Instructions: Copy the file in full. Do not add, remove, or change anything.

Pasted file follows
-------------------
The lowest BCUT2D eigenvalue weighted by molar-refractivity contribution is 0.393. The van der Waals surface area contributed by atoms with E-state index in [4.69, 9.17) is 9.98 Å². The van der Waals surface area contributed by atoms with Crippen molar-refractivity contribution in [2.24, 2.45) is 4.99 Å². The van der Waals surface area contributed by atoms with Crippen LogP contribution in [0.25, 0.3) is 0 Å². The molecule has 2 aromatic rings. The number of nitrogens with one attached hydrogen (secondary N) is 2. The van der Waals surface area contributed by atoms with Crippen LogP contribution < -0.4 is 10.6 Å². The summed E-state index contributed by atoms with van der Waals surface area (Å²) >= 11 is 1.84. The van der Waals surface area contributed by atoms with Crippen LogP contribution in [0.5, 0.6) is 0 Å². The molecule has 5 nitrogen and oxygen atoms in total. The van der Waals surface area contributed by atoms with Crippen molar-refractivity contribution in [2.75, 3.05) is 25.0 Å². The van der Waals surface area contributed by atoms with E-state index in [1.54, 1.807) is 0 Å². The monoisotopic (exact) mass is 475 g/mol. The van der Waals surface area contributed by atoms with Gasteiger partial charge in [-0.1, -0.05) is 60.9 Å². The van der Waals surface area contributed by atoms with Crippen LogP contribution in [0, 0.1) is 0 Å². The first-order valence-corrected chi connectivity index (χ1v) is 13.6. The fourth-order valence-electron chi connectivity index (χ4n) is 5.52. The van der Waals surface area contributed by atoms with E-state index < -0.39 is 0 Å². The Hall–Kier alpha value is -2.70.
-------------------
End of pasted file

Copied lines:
The lowest BCUT2D eigenvalue weighted by molar-refractivity contribution is 0.393. The van der Waals surface area contributed by atoms with E-state index in [4.69, 9.17) is 9.98 Å². The van der Waals surface area contributed by atoms with Crippen molar-refractivity contribution in [2.24, 2.45) is 4.99 Å². The van der Waals surface area contributed by atoms with Crippen LogP contribution in [0.25, 0.3) is 0 Å². The molecule has 2 aromatic rings. The number of nitrogens with one attached hydrogen (secondary N) is 2. The van der Waals surface area contributed by atoms with Crippen LogP contribution < -0.4 is 10.6 Å². The summed E-state index contributed by atoms with van der Waals surface area (Å²) >= 11 is 1.84. The van der Waals surface area contributed by atoms with Crippen LogP contribution in [0.5, 0.6) is 0 Å². The molecule has 5 nitrogen and oxygen atoms in total. The van der Waals surface area contributed by atoms with Crippen molar-refractivity contribution in [2.75, 3.05) is 25.0 Å². The van der Waals surface area contributed by atoms with E-state index in [1.54, 1.807) is 0 Å². The monoisotopic (exact) mass is 475 g/mol. The van der Waals surface area contributed by atoms with Gasteiger partial charge in [-0.1, -0.05) is 60.9 Å². The van der Waals surface area contributed by atoms with Crippen LogP contribution in [0, 0.1) is 0 Å². The first-order valence-corrected chi connectivity index (χ1v) is 13.6. The fourth-order valence-electron chi connectivity index (χ4n) is 5.52. The van der Waals surface area contributed by atoms with E-state index < -0.39 is 0 Å². The Hall–Kier alpha value is -2.70.